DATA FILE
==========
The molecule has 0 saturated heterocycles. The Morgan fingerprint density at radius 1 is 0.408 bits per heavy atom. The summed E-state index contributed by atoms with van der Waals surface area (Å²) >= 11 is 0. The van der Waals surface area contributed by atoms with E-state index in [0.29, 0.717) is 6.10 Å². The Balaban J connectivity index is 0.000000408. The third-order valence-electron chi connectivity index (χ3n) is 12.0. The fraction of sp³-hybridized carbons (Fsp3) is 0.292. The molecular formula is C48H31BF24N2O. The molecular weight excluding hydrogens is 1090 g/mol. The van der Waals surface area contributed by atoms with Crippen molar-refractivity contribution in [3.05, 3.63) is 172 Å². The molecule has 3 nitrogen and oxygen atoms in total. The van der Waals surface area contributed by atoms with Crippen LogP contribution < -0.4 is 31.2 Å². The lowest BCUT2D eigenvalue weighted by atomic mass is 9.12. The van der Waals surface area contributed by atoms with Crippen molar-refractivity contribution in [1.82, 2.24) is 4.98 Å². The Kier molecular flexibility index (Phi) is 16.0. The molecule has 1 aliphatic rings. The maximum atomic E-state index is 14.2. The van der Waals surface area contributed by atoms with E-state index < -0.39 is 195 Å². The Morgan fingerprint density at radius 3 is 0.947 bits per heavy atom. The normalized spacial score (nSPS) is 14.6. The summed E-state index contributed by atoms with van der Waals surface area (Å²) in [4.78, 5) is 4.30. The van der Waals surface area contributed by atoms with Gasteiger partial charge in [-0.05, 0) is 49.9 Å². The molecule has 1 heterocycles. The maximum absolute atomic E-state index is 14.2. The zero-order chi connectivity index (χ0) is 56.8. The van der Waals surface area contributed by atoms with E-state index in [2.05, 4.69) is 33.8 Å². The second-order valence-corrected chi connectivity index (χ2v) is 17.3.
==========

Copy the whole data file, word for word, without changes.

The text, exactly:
The molecule has 0 saturated heterocycles. The Morgan fingerprint density at radius 1 is 0.408 bits per heavy atom. The summed E-state index contributed by atoms with van der Waals surface area (Å²) >= 11 is 0. The van der Waals surface area contributed by atoms with E-state index in [0.29, 0.717) is 6.10 Å². The Balaban J connectivity index is 0.000000408. The third-order valence-electron chi connectivity index (χ3n) is 12.0. The fraction of sp³-hybridized carbons (Fsp3) is 0.292. The molecular formula is C48H31BF24N2O. The molecular weight excluding hydrogens is 1090 g/mol. The van der Waals surface area contributed by atoms with Crippen molar-refractivity contribution in [3.05, 3.63) is 172 Å². The molecule has 3 nitrogen and oxygen atoms in total. The van der Waals surface area contributed by atoms with Crippen LogP contribution < -0.4 is 31.2 Å². The lowest BCUT2D eigenvalue weighted by atomic mass is 9.12. The van der Waals surface area contributed by atoms with Crippen molar-refractivity contribution in [1.82, 2.24) is 4.98 Å². The Kier molecular flexibility index (Phi) is 16.0. The molecule has 1 aliphatic rings. The maximum atomic E-state index is 14.2. The van der Waals surface area contributed by atoms with E-state index < -0.39 is 195 Å². The Morgan fingerprint density at radius 3 is 0.947 bits per heavy atom. The normalized spacial score (nSPS) is 14.6. The summed E-state index contributed by atoms with van der Waals surface area (Å²) in [4.78, 5) is 4.30. The van der Waals surface area contributed by atoms with Gasteiger partial charge in [-0.05, 0) is 49.9 Å². The molecule has 1 heterocycles. The maximum absolute atomic E-state index is 14.2. The zero-order chi connectivity index (χ0) is 56.8. The van der Waals surface area contributed by atoms with E-state index in [2.05, 4.69) is 33.8 Å². The second-order valence-corrected chi connectivity index (χ2v) is 17.3.